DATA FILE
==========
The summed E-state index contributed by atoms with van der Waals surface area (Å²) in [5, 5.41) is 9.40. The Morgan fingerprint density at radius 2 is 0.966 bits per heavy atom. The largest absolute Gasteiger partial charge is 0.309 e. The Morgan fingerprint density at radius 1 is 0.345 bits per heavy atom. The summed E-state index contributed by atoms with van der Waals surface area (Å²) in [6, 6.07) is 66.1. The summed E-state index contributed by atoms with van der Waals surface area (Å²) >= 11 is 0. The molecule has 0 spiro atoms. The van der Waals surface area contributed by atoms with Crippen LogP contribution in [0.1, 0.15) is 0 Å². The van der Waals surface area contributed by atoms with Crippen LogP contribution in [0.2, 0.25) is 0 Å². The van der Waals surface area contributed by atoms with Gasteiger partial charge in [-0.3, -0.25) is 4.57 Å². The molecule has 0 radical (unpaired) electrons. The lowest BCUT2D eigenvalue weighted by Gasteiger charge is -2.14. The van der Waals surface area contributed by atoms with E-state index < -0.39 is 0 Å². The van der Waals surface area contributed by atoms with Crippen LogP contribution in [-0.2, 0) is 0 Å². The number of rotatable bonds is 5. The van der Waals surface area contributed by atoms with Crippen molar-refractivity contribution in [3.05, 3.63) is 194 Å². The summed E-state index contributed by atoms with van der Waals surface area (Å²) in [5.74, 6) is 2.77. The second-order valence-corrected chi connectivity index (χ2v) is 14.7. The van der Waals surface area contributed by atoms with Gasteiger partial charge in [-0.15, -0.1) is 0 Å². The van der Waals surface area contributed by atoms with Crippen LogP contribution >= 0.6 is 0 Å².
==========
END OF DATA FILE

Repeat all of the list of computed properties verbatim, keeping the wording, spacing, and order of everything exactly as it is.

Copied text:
The summed E-state index contributed by atoms with van der Waals surface area (Å²) in [5, 5.41) is 9.40. The Morgan fingerprint density at radius 2 is 0.966 bits per heavy atom. The largest absolute Gasteiger partial charge is 0.309 e. The Morgan fingerprint density at radius 1 is 0.345 bits per heavy atom. The summed E-state index contributed by atoms with van der Waals surface area (Å²) in [6, 6.07) is 66.1. The summed E-state index contributed by atoms with van der Waals surface area (Å²) >= 11 is 0. The molecule has 0 spiro atoms. The van der Waals surface area contributed by atoms with Crippen LogP contribution in [0.1, 0.15) is 0 Å². The van der Waals surface area contributed by atoms with Crippen LogP contribution in [0.2, 0.25) is 0 Å². The van der Waals surface area contributed by atoms with Gasteiger partial charge in [-0.3, -0.25) is 4.57 Å². The molecule has 0 radical (unpaired) electrons. The lowest BCUT2D eigenvalue weighted by Gasteiger charge is -2.14. The van der Waals surface area contributed by atoms with E-state index < -0.39 is 0 Å². The van der Waals surface area contributed by atoms with Crippen LogP contribution in [-0.2, 0) is 0 Å². The number of rotatable bonds is 5. The van der Waals surface area contributed by atoms with Crippen molar-refractivity contribution in [3.05, 3.63) is 194 Å². The summed E-state index contributed by atoms with van der Waals surface area (Å²) in [5.74, 6) is 2.77. The second-order valence-corrected chi connectivity index (χ2v) is 14.7. The van der Waals surface area contributed by atoms with Gasteiger partial charge in [-0.15, -0.1) is 0 Å². The van der Waals surface area contributed by atoms with Crippen LogP contribution >= 0.6 is 0 Å².